It was not long ago that a bill was tabled in the US Congress in support of giving Balochistan – the land of the Baloch – the right to self-determination against their ‘forced accession’ into Pakistan on March 27, 1948. The day is still mourned as a Black Day throughout the Baloch land, including parts of the provincial capital, Quetta.
In the year 1971, the erstwhile East Pakistan had already witnessed a bloody independence war with Pakistan, which culminated in the creation of the country now known as Bangladesh – it was a real bloody war since hundreds of thousands of people were massacred in this ‘genocide’ to crush the Bengali freedom-fighters.
So, the situation of genocide of the Baloch has reached to the point where a bill has been tabled in the US which supports the ‘independence’ of Balochistan! Those fighting the Pakistani state for ‘freedom’ are looking forward to a practical response against the bill and waiting for the action in this regard.
This, however, is not a joke – a bill in the US House of Representatives does not immediately give independence to Balochistan – and may have quite severe repercussions on the land of the Baloch.
Pakistani state has always been blamed to protect on permanent basis the Punjabi interests and exploit the southern units of the ‘federation’ – Sindh and Balochistan – and has been fought back by the Sindhi and Baloch nationalists. How the Punjab started grabbing the country’s reigns was such loud that the first person to present the Pakistan Resolution in the Sindh Assembly, Saeen GM Syed, started campaigning against the exploitation of Sindh which, after the massacre of the Benglis in the then-East Pakistan resulting in the independent Bangladesh, turned into a strong movement of independence of Sindh. The slogan of Jeay Sindh turned out to be Jeay Sindhudeshreferring to the proposed independent Sindh to be named, Sindhudesh.
Saleem Shehzad, 40, bureau chief of Asia Times Online (Hong Kong) and Italian news agency Adnkronos, was abducted on May 29, 2011 in Islamabad and later, his bullet-riddled body was found after three days on May 31 in a river in Jehlam. Shehzad’s body bore marks of extreme torture, similar to that of more than 180 of Baloch journalists, freelance writers, lawyers, human rights defenders and political activists who were first abducted, tortured and subsequently killed. The journalist and human rights organizations allege secret agencies of the state for the murder of Shehzad.
Pakistan is an unfortunate country which, instead of actually celebrating the invaluable diversity of its ages-old cultures and languages itself, has been suppressing every voice raised in its favor.
Although it is a question of simple ‘recognition’ of cultures which actually form the ‘federation’, this issue has always been dealt with purely on political grounds, not knowing that this simple act of recognition (the government has nothing to show for actively promoting its cultures) will add to the strength of the country.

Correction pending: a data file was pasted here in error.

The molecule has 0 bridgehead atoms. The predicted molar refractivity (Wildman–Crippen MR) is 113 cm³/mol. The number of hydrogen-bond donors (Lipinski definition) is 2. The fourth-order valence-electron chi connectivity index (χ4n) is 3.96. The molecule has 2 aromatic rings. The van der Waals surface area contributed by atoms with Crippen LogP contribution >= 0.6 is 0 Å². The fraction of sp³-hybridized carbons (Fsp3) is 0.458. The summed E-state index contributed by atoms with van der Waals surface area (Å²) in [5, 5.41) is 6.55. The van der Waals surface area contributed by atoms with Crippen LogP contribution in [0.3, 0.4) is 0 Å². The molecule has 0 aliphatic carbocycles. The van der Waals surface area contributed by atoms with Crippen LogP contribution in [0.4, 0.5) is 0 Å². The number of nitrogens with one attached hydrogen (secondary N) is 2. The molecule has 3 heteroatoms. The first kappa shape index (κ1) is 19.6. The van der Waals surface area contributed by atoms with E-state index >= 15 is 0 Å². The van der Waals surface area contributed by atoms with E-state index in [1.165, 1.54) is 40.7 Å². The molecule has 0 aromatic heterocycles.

It’s not diversity but uniformity which has been propagated through the state or the so-called ‘national media’ – notion of being ‘one’ nationhood has been propagated so much so that the country has inappropriately been called a single nation. This concept has been propagated by the state and inculcated in the minds of the people to the extent that the real identities of the nations – Sindhi, Baloch, Pakhtoon, Seraiki, etc – have virtually evaporated, and the ones speaking for their separate identities are thought of as a threat to the country and, thus, should be ridded. Continue reading “Pakistan should mind all of its languages!”
Osama Bin Laden, the iconic figure of religious extremism-based terrorism, is dead – finally! Operation Geronimo ended his life yesterday, in an event which will surely leave its marks on history of the world, and politics, in general. The news literally gripped the world media so much that it was hard to find other news being reported on television channels.
The city of Karachi was, literally, rocked by the tremors triggered by thebiggest blast of the city’s history on November 11, 2010. It was an attack on the Criminal Investigation Department’s centre, later on, owned by none else than the Tehrik-i-Taliban Pakistan.
The blast was preceded by a transient phase of firing on the spot which, now we know, was actually a battle between the security forces personnel and the attackers. After putting the security personnel to sleep, a truck heavily loaded with explosives slammed into the CID building leaving it almost flattened. And where the blast instigated a wave of shudders encircling its circumference of many kilometers and smashing glasses of buildings to pieces, I wonder if it could also reach to the noticeably protected buildings of the nearby CM House and the US Consulate, not to mention the five star hotels dotted around. Continue reading “Terrorism in Pakistan: What is missing in the strategy?”